Dr. Frans Verstraete, Ph.D.
    Deputy Director General for Food Safety, Directorate General Health and Food Safety
    European Commission Health And Consumers Directorate-General


Emerging Topics and Technologies, part 2: Chemometric and Artificial Intelligence Applications to Control Risk in Food Safety

Chemometrics is the science of extracting information from chemical systems by data-driven means. Chemometrics methods have become a leading tool among the scientific communities towards faster analysis of results and shorter product development time.  The classical approach analyzes one factor at a time. The model is derived from theory and the data are searched to show the validity of the model. The chemometrics approach considers all variables at the same time.  In this way, the model is fit to the data.  Chemometrics is inherently interdisciplinary, using methods frequently employed in core data-analytic disciplines. Chemometrics can be used to recognize complex patterns.  Recognizing these patterns makes it a useful tool for many analyses including botanical identification.  The authentication of botanical materials is critical to the safe use of these materials. Chemometrics provides prediction.  Prediction means declaration in advance, especially foretelling based on observation, experience, or scientific reason. Prediction concerns not only temporal processes but also, for example, the toxicity of a compound on the basis of similar compounds. Resolving the complexities of risk analysis is an important role for chemometrics.  Chemometrics can be used to model horizon risks in the context of specific opportunities, threats or scenarios of concern. This session will examine the role for chemometrics in recognizing and controlling risk as an important tool for an early warning system.

Deriving Information and Knowledge from Data

James Harnly, Pei Chen, Kyle McKillop, Jianghao Sun, Ping Geng

Methods and Applications Food Composition Lab, Beltsville Human Nutrition Research Center, Agriculture Research Service, US Department of Agriculture, Beltsville, MD

This is the era of big data.  We have data, data, and more data.  Sophisticated analytical methods like UHPLC-HRAM/MSn turn out terabytes of data in a single analysis.  However, all this data is meaningless without context and interpretation.  Conversion of data to information and knowledge requires machine learning (a subset of artificial intelligence).  When applied to botanicals and food systems, machine learning is usually defined as chemometrics.  In general, raw data is the convolution of fundamental composition patterns with systematic variance (metadata factors such as genetics, environment, management, and processing) and random variance (biological variability).  To derive information or patterns, the raw data must be deconvoluted with respect to the metadata factors.  Chemometric methods such as principal component analysis (PCA) and partial least squares-discriminate analysis (PLS-DA) are standard methods for detectin patterns in data.  An approach for deconvolution is multivariate analysis of variance PCA (mANOVA-PCA).  This method also allows the variability of each factor to be determined as well as its statistical significance.  These methods are easily implemented with commercial spreadsheets and chemometric platforms.  This talk will present examples of the deconvolution of data for international dry milk samples, botanical materials (genera, species, and supplements), a human garlic feeding study, and an exploratory project to determine the similarity of the nutrient content of vegetables, fruits, legumes, nuts, and cereal grains.  Chemometrics is a powerful method for deriving information and knowledge from raw data.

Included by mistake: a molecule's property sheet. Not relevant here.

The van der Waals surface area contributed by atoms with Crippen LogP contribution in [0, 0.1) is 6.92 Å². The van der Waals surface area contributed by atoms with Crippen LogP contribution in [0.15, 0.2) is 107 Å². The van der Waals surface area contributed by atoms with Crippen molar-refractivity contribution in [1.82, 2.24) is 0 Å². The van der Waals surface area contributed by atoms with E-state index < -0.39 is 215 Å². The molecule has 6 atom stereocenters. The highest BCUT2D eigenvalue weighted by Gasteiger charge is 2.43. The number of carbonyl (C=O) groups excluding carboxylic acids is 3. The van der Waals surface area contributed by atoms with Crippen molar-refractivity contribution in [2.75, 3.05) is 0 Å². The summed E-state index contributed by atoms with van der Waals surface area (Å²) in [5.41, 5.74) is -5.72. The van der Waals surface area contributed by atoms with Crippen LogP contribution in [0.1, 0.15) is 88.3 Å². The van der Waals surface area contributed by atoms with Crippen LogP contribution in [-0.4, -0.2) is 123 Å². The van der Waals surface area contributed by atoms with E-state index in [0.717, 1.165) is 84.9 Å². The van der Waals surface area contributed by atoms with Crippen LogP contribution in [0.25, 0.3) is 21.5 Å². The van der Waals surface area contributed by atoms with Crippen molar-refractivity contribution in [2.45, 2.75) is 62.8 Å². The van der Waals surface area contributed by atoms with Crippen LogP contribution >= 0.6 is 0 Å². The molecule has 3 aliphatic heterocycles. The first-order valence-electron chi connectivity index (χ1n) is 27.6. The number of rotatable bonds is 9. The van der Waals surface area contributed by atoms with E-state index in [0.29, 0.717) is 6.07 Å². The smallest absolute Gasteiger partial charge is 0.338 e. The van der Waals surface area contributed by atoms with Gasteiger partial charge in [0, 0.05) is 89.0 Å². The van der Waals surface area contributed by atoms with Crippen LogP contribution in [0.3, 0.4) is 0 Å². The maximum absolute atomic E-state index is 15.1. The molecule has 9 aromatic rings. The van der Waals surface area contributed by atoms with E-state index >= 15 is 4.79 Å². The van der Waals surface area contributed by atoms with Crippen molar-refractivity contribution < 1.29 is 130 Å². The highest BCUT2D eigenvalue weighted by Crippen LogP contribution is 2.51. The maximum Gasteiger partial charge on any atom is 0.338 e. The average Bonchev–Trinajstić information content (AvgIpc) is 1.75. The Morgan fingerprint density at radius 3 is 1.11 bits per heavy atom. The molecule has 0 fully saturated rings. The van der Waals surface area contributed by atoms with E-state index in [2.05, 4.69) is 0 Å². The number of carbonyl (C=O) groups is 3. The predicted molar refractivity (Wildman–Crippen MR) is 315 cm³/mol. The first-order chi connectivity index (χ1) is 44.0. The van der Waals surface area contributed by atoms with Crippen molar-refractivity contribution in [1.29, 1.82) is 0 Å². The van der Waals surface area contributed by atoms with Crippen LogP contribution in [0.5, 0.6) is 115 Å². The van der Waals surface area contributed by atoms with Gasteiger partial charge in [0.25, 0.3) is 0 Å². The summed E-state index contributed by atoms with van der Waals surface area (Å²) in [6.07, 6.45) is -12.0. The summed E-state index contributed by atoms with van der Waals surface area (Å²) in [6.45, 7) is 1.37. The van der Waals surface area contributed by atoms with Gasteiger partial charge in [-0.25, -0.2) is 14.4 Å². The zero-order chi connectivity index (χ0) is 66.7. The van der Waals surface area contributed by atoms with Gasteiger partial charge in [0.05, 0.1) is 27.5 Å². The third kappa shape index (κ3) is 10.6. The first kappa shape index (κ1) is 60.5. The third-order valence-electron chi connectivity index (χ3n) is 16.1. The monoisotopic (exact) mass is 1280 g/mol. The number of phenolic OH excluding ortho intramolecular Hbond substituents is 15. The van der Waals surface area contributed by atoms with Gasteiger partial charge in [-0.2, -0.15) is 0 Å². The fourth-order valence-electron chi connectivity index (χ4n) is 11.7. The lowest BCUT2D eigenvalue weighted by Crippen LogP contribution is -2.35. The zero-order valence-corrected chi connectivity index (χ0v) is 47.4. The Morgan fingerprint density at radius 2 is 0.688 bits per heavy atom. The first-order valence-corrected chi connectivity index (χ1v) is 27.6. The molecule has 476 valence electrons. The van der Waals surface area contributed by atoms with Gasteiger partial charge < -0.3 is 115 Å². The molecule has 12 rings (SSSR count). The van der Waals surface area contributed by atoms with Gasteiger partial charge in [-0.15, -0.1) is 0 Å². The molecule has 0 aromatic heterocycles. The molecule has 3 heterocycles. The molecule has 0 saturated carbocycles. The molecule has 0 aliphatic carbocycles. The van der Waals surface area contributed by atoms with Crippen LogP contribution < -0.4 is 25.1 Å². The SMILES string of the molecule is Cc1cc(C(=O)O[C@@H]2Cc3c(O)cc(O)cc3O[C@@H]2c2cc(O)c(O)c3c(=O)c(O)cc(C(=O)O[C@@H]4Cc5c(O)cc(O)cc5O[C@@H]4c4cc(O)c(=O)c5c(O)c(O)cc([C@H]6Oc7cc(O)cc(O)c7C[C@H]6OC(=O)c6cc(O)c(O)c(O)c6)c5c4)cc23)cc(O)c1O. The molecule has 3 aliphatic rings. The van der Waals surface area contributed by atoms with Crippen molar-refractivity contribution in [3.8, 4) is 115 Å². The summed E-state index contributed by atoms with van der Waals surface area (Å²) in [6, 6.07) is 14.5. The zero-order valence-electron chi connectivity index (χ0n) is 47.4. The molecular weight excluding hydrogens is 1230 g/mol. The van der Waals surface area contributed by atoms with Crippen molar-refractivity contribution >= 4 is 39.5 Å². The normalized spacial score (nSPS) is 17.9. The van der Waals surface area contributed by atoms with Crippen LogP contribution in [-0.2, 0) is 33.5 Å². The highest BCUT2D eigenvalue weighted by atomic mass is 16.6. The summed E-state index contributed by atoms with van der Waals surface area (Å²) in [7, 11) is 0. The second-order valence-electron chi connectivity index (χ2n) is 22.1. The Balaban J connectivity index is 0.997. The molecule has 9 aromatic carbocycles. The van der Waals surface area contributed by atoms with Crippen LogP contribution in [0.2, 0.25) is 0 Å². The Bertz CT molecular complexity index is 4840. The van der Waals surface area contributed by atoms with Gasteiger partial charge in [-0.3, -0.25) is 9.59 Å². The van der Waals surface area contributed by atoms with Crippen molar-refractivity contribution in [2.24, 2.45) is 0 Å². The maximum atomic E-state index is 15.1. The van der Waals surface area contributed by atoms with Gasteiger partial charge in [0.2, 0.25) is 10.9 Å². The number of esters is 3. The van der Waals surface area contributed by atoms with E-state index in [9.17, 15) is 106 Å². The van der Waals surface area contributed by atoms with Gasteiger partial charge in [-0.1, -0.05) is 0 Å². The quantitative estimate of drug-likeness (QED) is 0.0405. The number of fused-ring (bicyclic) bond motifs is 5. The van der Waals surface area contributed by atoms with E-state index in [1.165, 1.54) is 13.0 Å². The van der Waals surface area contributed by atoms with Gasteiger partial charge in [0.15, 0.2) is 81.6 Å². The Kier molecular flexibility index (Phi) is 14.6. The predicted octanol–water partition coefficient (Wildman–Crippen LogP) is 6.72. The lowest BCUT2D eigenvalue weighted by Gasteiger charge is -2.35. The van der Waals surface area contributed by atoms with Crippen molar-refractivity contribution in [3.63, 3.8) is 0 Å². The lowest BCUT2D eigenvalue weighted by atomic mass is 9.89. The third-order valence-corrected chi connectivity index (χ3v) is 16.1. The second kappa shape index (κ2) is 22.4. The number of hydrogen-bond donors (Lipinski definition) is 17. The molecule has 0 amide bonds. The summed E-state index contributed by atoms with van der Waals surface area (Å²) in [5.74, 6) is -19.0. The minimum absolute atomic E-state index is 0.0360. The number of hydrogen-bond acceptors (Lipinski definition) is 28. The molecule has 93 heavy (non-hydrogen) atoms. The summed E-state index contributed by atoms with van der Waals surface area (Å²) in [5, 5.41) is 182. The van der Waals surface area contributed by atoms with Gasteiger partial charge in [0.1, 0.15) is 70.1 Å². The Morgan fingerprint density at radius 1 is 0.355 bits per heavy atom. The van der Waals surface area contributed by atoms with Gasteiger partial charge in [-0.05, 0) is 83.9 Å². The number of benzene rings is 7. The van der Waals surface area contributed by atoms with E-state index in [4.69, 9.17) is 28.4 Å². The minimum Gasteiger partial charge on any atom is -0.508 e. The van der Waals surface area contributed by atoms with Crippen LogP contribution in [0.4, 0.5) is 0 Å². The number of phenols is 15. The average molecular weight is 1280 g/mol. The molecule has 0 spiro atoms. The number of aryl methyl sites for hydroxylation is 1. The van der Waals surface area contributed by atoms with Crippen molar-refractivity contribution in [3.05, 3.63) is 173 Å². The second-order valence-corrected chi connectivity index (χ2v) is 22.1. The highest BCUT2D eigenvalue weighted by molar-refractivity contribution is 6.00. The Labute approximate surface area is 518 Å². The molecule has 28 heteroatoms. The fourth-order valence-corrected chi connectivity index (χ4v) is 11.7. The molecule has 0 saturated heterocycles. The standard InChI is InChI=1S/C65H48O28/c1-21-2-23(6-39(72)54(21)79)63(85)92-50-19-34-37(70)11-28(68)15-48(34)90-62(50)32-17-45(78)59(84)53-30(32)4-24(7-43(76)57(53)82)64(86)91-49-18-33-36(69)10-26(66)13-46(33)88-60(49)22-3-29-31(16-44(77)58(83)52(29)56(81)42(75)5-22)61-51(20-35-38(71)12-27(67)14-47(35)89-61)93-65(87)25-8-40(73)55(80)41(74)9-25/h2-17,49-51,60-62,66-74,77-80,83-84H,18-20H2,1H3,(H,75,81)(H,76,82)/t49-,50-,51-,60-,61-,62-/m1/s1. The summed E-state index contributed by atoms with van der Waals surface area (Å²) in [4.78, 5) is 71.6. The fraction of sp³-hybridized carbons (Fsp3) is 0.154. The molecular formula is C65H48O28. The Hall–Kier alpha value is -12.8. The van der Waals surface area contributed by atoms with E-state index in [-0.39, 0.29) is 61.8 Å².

Early Warning Signaling in Food Safety

Dr. Peter Embarek
INFOSAN Secretariat, Department of Food Safety and Zoonoses
World Health Organization

Dr. Franz Ulberth
Head of Unit, Standards for Food Bioscience
Joint Research Centre, EC, EU

Global and domestic regulations, rules, and standards for food safety require the use of preventative measures.  Such preventative measures require stringent quality control programs that include traceability, routine monitoring and surveillance along supply chain.  The goal for implementing any kind of food safety program is public health and public safety of consumers.   One of the most notable approaches to food safety involves establishing hazard analysis critical control points (HACCP) system which has the primary goal of prevention and is considered an effective way of assuring food safety from beginning to end of the supply chain through consumption. If a control failure is detected, then steps taken to reestablish control to prevent potentially hazardous product from reaching the consumer.  However, what about receiving intelligence on pending hazards before they become part of the supply chain?  This proactive approach, an early warning alert system or signaling, is a horizon scanning tactic that provides intelligence that can only enhance HACCP and other preventive measures used in food safety.  Regulatory bodies have their approaches to early warning signaling such as INFOSAN (WHO) and CORE (US FDA).  These involve collection of and maintenance of databases of information on target items that may present a hazard.  Additionally, the private sector also produces early warning signaling systems, making this capability accessible to the industry at large.  Collective knowledge, effective use of artificial intelligence, and an open global network presents a capability for providing horizon scanning intelligence that complements HACCP, facilitates public – private partnerships, and moves food safety into the 21st century.   This session will examine the role of early warning signaling, approaches to early warning signaling, and how the information from an early warning signaling system can be used to ensure food safety.